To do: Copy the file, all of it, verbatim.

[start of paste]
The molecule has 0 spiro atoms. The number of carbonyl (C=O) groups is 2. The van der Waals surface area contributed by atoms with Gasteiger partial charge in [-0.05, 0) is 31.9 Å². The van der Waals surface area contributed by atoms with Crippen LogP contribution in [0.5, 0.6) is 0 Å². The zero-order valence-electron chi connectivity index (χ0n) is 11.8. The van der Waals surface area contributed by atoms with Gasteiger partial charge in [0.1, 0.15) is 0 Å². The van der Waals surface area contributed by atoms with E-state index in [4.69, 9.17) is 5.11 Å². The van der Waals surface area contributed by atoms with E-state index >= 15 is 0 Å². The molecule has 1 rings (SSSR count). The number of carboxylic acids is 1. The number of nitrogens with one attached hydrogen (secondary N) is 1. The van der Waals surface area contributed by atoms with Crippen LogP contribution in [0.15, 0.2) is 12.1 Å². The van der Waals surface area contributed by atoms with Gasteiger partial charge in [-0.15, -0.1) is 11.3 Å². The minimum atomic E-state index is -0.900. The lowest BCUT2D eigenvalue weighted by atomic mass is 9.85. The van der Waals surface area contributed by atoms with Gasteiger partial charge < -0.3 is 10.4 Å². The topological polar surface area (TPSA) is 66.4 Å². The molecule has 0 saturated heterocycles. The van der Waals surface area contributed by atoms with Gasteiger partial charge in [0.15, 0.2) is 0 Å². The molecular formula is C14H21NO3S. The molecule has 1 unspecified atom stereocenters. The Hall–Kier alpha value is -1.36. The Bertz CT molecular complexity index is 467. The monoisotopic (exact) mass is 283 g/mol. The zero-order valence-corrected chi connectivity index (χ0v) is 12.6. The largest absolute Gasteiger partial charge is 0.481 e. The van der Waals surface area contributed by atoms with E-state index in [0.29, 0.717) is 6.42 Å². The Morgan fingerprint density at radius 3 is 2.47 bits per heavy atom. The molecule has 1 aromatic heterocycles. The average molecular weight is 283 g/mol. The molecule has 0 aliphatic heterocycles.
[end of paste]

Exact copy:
The molecule has 0 spiro atoms. The number of carbonyl (C=O) groups is 2. The van der Waals surface area contributed by atoms with Gasteiger partial charge in [-0.05, 0) is 31.9 Å². The van der Waals surface area contributed by atoms with Crippen LogP contribution in [0.5, 0.6) is 0 Å². The zero-order valence-electron chi connectivity index (χ0n) is 11.8. The van der Waals surface area contributed by atoms with Gasteiger partial charge in [0.1, 0.15) is 0 Å². The van der Waals surface area contributed by atoms with E-state index in [4.69, 9.17) is 5.11 Å². The van der Waals surface area contributed by atoms with E-state index >= 15 is 0 Å². The molecule has 1 rings (SSSR count). The number of carboxylic acids is 1. The number of nitrogens with one attached hydrogen (secondary N) is 1. The van der Waals surface area contributed by atoms with Crippen LogP contribution in [0.15, 0.2) is 12.1 Å². The van der Waals surface area contributed by atoms with Gasteiger partial charge in [-0.15, -0.1) is 11.3 Å². The minimum atomic E-state index is -0.900. The lowest BCUT2D eigenvalue weighted by atomic mass is 9.85. The van der Waals surface area contributed by atoms with Gasteiger partial charge < -0.3 is 10.4 Å². The topological polar surface area (TPSA) is 66.4 Å². The molecule has 0 saturated heterocycles. The van der Waals surface area contributed by atoms with Gasteiger partial charge in [0.15, 0.2) is 0 Å². The molecular formula is C14H21NO3S. The molecule has 1 unspecified atom stereocenters. The Hall–Kier alpha value is -1.36. The Bertz CT molecular complexity index is 467. The monoisotopic (exact) mass is 283 g/mol. The zero-order valence-corrected chi connectivity index (χ0v) is 12.6. The largest absolute Gasteiger partial charge is 0.481 e. The van der Waals surface area contributed by atoms with E-state index in [0.29, 0.717) is 6.42 Å². The Morgan fingerprint density at radius 3 is 2.47 bits per heavy atom. The molecule has 1 aromatic heterocycles. The average molecular weight is 283 g/mol. The molecule has 0 aliphatic heterocycles.